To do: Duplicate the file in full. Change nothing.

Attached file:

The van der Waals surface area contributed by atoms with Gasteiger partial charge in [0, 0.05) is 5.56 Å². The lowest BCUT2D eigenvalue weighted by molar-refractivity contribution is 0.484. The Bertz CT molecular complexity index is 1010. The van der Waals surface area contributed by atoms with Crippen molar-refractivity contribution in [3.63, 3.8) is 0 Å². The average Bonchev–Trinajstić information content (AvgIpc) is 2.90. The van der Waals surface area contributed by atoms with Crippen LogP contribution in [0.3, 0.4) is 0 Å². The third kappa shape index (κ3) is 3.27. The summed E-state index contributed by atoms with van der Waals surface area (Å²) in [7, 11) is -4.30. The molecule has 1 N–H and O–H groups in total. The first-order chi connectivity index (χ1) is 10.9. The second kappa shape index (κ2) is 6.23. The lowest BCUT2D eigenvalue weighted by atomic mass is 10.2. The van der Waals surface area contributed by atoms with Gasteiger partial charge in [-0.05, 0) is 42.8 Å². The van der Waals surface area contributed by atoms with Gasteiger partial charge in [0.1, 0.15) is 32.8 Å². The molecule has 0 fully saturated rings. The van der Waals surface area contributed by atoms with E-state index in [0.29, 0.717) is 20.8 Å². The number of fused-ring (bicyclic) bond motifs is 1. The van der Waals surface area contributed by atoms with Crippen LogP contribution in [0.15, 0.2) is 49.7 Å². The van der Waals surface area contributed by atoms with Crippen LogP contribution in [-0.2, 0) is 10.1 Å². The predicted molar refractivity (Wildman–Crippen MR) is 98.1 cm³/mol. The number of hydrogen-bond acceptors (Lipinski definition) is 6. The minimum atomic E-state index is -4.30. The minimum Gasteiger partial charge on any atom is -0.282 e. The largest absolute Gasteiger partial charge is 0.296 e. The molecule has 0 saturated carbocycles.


The van der Waals surface area contributed by atoms with Gasteiger partial charge in [0, 0.05) is 5.56 Å². The lowest BCUT2D eigenvalue weighted by molar-refractivity contribution is 0.484. The Bertz CT molecular complexity index is 1010. The van der Waals surface area contributed by atoms with Crippen molar-refractivity contribution in [3.63, 3.8) is 0 Å². The average Bonchev–Trinajstić information content (AvgIpc) is 2.90. The van der Waals surface area contributed by atoms with Crippen LogP contribution in [0.3, 0.4) is 0 Å². The third kappa shape index (κ3) is 3.27. The summed E-state index contributed by atoms with van der Waals surface area (Å²) in [7, 11) is -4.30. The molecule has 1 N–H and O–H groups in total. The first-order chi connectivity index (χ1) is 10.9. The second kappa shape index (κ2) is 6.23. The lowest BCUT2D eigenvalue weighted by atomic mass is 10.2. The van der Waals surface area contributed by atoms with Gasteiger partial charge in [-0.05, 0) is 42.8 Å². The van der Waals surface area contributed by atoms with Gasteiger partial charge in [0.1, 0.15) is 32.8 Å². The molecule has 0 fully saturated rings. The van der Waals surface area contributed by atoms with E-state index in [0.29, 0.717) is 20.8 Å². The number of fused-ring (bicyclic) bond motifs is 1. The van der Waals surface area contributed by atoms with Crippen LogP contribution in [0.15, 0.2) is 49.7 Å². The van der Waals surface area contributed by atoms with Crippen LogP contribution in [-0.2, 0) is 10.1 Å². The predicted molar refractivity (Wildman–Crippen MR) is 98.1 cm³/mol. The number of hydrogen-bond acceptors (Lipinski definition) is 6. The minimum atomic E-state index is -4.30. The minimum Gasteiger partial charge on any atom is -0.282 e. The largest absolute Gasteiger partial charge is 0.296 e. The molecule has 0 saturated carbocycles.